15 January 2018

Bullies in the schoolyardAustralian parents have called for firmer action against schoolyard bullies rather than focusing on making vulnerable children more resilient.

 Just over 50 per cent of parents who responded to a recent UniSA study said their child had been bullied at school and were highly critical of how teachers addressed the problem.

 The study, by UniSA bullying expert Professor Ken Rigby, tracked parental attitudes towards bullying and the actions they believe are needed to tackle the issue in Australian primary and secondary schools.

 Schools should focus more on changing bullies’ behaviour by confronting them and applying appropriate sanctions, rather than encouraging victims to become more resilient, many parents suggested.

 Closer supervision of student behaviour in classrooms and the playground is also needed, parents say, as well as better communication between schools and parents.

 “Finally, there was a call for schools to address the social and emotional skills of students who become bullies,” Professor Rigby said.

 Professor Rigby is a former teacher and leading international researcher on bullying in schools, with 25 years’ experience in the field.

 His most recent study, published in the Educational Review, reveals attitudes from 167 parents of both bullied as well as non-bullied children.

 “The bulk of the reported bullying was non-physical, in the form of cruel teasing, being excluded and rumour mongering,” Professor Rigby said.

 Cyber bullying came next, followed by being hit, pushed or kicked. Sexual and racial harassment were the least common forms of bullying reported by schools and parents.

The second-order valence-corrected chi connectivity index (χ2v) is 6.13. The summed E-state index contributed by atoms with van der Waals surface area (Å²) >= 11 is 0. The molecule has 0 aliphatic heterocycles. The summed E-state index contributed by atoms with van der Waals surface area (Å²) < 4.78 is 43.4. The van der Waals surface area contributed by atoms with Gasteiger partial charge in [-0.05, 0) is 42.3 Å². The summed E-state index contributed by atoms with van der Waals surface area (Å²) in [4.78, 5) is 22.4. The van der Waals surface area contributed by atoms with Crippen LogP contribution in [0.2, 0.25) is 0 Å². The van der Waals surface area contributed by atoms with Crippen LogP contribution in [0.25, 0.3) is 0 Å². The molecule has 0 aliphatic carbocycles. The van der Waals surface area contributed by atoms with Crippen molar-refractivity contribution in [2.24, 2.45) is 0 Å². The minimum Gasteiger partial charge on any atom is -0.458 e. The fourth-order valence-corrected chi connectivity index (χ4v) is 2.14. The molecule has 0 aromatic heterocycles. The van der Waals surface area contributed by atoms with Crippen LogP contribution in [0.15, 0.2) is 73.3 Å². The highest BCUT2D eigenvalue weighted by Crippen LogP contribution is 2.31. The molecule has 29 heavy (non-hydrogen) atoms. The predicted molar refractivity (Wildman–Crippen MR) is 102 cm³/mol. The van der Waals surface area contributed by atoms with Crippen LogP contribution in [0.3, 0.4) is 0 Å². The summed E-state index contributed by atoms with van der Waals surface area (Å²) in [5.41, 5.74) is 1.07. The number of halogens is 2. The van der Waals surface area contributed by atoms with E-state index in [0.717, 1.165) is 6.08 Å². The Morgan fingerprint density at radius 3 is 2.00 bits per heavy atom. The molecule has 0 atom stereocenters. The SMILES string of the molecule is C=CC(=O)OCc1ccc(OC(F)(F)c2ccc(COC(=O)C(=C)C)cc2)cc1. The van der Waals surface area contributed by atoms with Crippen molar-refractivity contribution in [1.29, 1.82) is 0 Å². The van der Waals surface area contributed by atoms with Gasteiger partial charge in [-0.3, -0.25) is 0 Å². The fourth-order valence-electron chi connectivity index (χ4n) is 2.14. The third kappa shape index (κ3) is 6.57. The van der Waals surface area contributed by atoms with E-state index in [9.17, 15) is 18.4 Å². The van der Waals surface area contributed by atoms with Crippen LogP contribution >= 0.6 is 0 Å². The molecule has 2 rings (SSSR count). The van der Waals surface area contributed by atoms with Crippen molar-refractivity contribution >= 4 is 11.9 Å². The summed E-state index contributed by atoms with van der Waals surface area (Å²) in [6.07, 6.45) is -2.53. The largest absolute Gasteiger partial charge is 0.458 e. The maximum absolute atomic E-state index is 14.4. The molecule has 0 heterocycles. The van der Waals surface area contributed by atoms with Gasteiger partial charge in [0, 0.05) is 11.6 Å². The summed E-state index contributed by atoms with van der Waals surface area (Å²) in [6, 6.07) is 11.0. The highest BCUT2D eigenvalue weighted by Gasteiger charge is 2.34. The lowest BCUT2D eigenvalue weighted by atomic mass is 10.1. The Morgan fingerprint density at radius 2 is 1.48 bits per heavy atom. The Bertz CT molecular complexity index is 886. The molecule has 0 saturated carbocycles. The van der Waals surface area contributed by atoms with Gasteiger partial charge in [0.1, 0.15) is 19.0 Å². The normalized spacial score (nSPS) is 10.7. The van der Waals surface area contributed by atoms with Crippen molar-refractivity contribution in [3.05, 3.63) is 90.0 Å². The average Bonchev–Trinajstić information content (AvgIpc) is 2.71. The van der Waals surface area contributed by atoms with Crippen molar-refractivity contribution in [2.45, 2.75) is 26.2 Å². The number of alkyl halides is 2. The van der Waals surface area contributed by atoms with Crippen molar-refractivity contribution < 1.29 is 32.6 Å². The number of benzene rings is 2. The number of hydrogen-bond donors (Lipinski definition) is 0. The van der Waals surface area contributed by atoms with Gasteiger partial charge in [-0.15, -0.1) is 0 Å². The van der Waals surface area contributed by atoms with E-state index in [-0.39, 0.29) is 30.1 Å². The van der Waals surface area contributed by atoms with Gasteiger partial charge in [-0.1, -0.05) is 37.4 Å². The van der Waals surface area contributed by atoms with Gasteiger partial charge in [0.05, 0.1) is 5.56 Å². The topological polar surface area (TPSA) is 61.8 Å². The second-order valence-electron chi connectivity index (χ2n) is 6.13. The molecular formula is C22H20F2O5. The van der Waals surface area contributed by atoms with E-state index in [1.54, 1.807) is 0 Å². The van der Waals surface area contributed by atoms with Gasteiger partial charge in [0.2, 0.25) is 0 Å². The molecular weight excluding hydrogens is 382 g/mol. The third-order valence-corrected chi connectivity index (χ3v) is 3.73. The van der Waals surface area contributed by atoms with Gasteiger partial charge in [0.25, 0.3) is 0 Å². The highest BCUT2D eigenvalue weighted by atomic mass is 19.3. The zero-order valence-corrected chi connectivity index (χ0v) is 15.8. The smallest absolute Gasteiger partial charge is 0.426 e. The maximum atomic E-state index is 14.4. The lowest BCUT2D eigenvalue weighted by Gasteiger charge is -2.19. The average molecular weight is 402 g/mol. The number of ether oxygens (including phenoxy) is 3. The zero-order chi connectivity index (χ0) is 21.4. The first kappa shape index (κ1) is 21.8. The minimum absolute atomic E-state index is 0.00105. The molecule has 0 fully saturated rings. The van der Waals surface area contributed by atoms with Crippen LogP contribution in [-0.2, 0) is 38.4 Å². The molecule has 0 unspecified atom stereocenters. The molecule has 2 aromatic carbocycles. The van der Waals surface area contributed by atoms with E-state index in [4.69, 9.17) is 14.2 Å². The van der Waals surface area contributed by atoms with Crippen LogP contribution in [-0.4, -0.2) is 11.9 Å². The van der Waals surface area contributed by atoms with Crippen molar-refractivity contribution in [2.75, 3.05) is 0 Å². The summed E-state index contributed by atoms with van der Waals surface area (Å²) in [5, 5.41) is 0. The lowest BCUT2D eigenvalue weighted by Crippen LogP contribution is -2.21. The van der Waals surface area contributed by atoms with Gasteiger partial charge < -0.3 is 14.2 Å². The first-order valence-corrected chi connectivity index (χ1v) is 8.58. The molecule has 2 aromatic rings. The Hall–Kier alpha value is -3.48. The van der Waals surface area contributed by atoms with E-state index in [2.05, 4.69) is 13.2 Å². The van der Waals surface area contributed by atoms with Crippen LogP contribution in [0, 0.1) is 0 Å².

“It is clear from this study that parents of bullied children experience considerable distress and frustrating regarding the situation at their child’s school. They believed that in 40 per cent of cases, the actions of the school to address bullying had either made no difference or created even more problems for their children.”

 Not surprisingly, parents of non-bullied children were less knowledgeable about their school’s bullying policies but also more confident that any bullying incidents would be dealt with effectively.

 Professor Rigby said that contrary to widespread belief, bullying in schools is on the decline due to the work that schools are doing to address it. Cyber bullying is increasing, however.

 “All bullying should be seen in perspective,” he says. “Teasing does not kill you but around 30 per cent of bullying is extreme and potentially very harmful.

 “The perception that bullying is increasing is because in the past it was hidden and not discussed. Now there is a lot more awareness of it,” he says.

Notes to editors

 “How Australian parents of bullied and non-bulled children see their school responding to bullying” is available online in the latest issue of Educational Review.


 Media contact: Candy Gibson mobile 0434 605 142 email mailto:candy.gibson@unisa.edu.au; Professor Ken Rigby mobile 0410 035 500 email ken.rigby@unisa.edu.au

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